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Thread: cos(SQRT{x}) dx (some work included).

  1. #1
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    cos(SQRT{x}) dx (some work included).

    Hello guys here is my problem uploaded: , see the attached image of my scanned paper

    The thing that i wonder about here is the hint : 2$cos u * u * dx-

    Where this this expression come from, how did they apply Cos to .where did it suddenly come from. I can understand why the constant was suddenly omitted from the right side of the equation (Constant Multiplie Rule). Would be happy if someone could solve this for me.

    cos(SQRT{x}) dx (some work included).-img_0001-001.jpg
    Last edited by mr fantastic; Jan 15th 2011 at 12:21 PM. Reason: Title.
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  2. #2
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    Let me just retype what you have so others can read it easier:

    $\displaystyle \displaystyle \int \cos \sqrt x\, dx$

    Substitue $\displaystyle x = u^2$
    $\displaystyle dx = 2u\,du$

    $\displaystyle \displaystyle \int \cos \sqrt x\, dx = \int \cos u\, 2u\, du = 2\int u\cos u\, du$

    Is this where you are stuck?

    Try to do integration by parts.
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  3. #3
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    We won't solve it for you, but the trick is to try to get the derivative of $\displaystyle \displaystyle \sqrt{x}$, i.e. $\displaystyle \displaystyle \frac{1}{2\sqrt{x}}$, as a factor.

    So $\displaystyle \displaystyle \int{\cos{\sqrt{x}}\,dx} = \int{\frac{2\sqrt{x}\cos{\sqrt{x}}}{2\sqrt{x}}\,dx }$

    $\displaystyle \displaystyle = 2\int{\sqrt{x}\cos{(\sqrt{x})}\,\frac{1}{2\sqrt{x} }\,dx}$.

    Now make the substitution $\displaystyle \displaystyle u = \sqrt{x}$ so that $\displaystyle \displaystyle \frac{du}{dx}= \frac{1}{2\sqrt{x}}$ and the integral becomes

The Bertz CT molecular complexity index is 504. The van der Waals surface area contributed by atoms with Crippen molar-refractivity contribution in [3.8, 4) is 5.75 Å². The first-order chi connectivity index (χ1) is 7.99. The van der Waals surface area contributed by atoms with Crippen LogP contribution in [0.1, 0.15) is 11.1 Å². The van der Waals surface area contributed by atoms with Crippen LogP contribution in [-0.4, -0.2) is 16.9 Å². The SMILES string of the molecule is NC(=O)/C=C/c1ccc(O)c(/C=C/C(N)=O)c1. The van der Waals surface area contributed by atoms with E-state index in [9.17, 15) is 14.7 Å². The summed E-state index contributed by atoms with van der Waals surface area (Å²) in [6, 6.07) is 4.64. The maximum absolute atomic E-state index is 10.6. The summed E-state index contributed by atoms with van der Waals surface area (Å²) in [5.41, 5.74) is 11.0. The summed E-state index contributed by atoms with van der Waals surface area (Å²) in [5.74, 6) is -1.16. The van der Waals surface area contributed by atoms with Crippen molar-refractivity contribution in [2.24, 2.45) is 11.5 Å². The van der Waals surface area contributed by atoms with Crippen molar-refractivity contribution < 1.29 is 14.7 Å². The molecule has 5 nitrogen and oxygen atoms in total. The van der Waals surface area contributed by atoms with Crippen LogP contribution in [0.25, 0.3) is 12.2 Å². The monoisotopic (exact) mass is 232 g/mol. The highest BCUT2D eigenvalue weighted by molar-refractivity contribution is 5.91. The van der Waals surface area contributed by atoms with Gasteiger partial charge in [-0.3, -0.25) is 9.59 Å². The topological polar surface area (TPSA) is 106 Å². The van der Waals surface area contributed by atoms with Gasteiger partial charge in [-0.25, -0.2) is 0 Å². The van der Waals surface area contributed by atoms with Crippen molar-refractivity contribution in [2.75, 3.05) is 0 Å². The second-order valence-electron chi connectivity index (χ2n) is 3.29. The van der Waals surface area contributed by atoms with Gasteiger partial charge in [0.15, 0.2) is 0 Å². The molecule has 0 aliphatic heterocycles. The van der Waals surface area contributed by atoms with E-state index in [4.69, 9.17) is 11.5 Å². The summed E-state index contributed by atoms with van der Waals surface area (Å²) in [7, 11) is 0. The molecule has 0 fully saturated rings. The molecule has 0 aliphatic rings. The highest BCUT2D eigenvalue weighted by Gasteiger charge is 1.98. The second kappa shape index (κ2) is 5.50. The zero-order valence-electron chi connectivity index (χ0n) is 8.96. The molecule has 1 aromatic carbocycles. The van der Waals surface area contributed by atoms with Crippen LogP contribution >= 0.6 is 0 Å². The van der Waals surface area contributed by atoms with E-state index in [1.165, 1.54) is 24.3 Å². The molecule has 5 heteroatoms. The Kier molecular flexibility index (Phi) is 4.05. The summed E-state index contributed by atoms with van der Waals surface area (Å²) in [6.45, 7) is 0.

$\displaystyle \displaystyle 2\int{u\cos{u}\,\frac{du}{dx}\,dx}$

    $\displaystyle \displaystyle = 2\int{u\cos{u}\,du}$.


    You can now solve this using integration by parts.
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  4. #4
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    Snowteas and prove its ways of solving are different, Snowtea you based your on my variable substitution by using u^2.

    Prove it could you elaborate on your expression of getting to: \displaystyle \int{\cos{\sqrt{x}}\,dx} = \int{\frac{2\sqrt{x}\cos{\sqrt{x}}}{2\sqrt{x}}\,dx } because all I can understand now after looking at the derivate of sqrt[x] is that the derivate is given by using "Difference of two squares" formula and then you get 1/2*sqrt[x]. Thats understandable after trying it out myself half an hour ago.

    Also both of your answers lead to the same integral, here is where i am stuck again.


    I have integrated by using the DI shorcut (http://www.delmar.edu/math/MLC/Forms...By%20Parts.pdf) for fast results now.


    Here is my solution Tell me if it's appropriate or not.
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  5. #5
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    Riazy, your solution is really hard to read.
    Can you try to retype it in latex?

    For example typing
    [tex]\displaystyle \int \frac{x^2}{\cos(\sqrt{x})} dx[/tex]
    gives
    $\displaystyle \displaystyle \int \frac{x^2}{\cos(\sqrt{x})} dx$.
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  6. #6
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    What Prove It did, was simply multiply by 1.

    $\displaystyle \displaystyle \int{\cos{\sqrt{x}}\,dx} = \displaystyle \int{\cos{\sqrt{x}} \times 1 \,dx} = \displaystyle \int{\cos{\sqrt{x}} \times \dfrac{2\sqrt{x}}{2\sqrt{x}}\,dx} = \int{\frac{2\sqrt{x}\cos{\sqrt{x}}}{2\sqrt{x}}\,dx }$

    EDIT:

    And no, that's not it. Integration by parts:

    $\displaystyle \displaystyle \int uv' dx = [uv] - \int vu' \ dx$

    Hence;

    $\displaystyle \displaystyle \int u\cos u\ du = [u \sin u] - \int \sin u \cdot 1\ du$

    Can you complete it now?
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